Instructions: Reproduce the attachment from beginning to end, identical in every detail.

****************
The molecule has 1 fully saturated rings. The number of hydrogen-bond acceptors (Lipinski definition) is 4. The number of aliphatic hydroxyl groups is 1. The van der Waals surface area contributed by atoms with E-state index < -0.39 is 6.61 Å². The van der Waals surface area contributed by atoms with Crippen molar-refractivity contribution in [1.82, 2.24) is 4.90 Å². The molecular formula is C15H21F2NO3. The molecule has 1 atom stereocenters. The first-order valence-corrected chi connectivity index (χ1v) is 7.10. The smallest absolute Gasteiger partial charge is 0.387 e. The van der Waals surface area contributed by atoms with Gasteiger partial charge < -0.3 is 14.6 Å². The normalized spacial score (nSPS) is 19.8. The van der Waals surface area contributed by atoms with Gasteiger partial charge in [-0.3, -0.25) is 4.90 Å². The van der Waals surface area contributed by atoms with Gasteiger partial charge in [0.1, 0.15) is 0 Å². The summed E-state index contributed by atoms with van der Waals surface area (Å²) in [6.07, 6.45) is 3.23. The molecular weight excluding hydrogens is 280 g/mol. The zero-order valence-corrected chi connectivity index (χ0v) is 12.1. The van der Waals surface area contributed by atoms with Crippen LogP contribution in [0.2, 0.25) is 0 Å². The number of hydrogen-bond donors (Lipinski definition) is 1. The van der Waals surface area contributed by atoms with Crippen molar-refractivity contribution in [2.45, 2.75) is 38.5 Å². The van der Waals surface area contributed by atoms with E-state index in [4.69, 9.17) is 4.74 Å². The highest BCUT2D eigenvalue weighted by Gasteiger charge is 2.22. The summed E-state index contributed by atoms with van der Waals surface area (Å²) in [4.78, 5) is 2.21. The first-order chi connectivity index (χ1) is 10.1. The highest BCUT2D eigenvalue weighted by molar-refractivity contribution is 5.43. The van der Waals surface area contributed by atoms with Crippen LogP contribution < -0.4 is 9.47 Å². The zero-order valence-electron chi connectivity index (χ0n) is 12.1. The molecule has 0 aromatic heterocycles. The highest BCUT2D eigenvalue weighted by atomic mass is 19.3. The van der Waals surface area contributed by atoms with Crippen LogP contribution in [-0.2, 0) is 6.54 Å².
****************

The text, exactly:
The molecule has 1 fully saturated rings. The number of hydrogen-bond acceptors (Lipinski definition) is 4. The number of aliphatic hydroxyl groups is 1. The van der Waals surface area contributed by atoms with E-state index < -0.39 is 6.61 Å². The van der Waals surface area contributed by atoms with Crippen molar-refractivity contribution in [1.82, 2.24) is 4.90 Å². The molecular formula is C15H21F2NO3. The molecule has 1 atom stereocenters. The first-order valence-corrected chi connectivity index (χ1v) is 7.10. The smallest absolute Gasteiger partial charge is 0.387 e. The van der Waals surface area contributed by atoms with Gasteiger partial charge < -0.3 is 14.6 Å². The normalized spacial score (nSPS) is 19.8. The van der Waals surface area contributed by atoms with Gasteiger partial charge in [-0.3, -0.25) is 4.90 Å². The van der Waals surface area contributed by atoms with Gasteiger partial charge in [0.1, 0.15) is 0 Å². The summed E-state index contributed by atoms with van der Waals surface area (Å²) in [6.07, 6.45) is 3.23. The molecular weight excluding hydrogens is 280 g/mol. The zero-order valence-corrected chi connectivity index (χ0v) is 12.1. The van der Waals surface area contributed by atoms with Crippen LogP contribution in [0.2, 0.25) is 0 Å². The number of hydrogen-bond donors (Lipinski definition) is 1. The van der Waals surface area contributed by atoms with Crippen molar-refractivity contribution in [2.45, 2.75) is 38.5 Å². The van der Waals surface area contributed by atoms with E-state index in [4.69, 9.17) is 4.74 Å². The highest BCUT2D eigenvalue weighted by Gasteiger charge is 2.22. The summed E-state index contributed by atoms with van der Waals surface area (Å²) in [4.78, 5) is 2.21. The first-order chi connectivity index (χ1) is 10.1. The highest BCUT2D eigenvalue weighted by molar-refractivity contribution is 5.43. The van der Waals surface area contributed by atoms with Crippen LogP contribution < -0.4 is 9.47 Å². The zero-order valence-electron chi connectivity index (χ0n) is 12.1. The molecule has 0 aromatic heterocycles. The highest BCUT2D eigenvalue weighted by atomic mass is 19.3. The van der Waals surface area contributed by atoms with Crippen LogP contribution in [-0.2, 0) is 6.54 Å².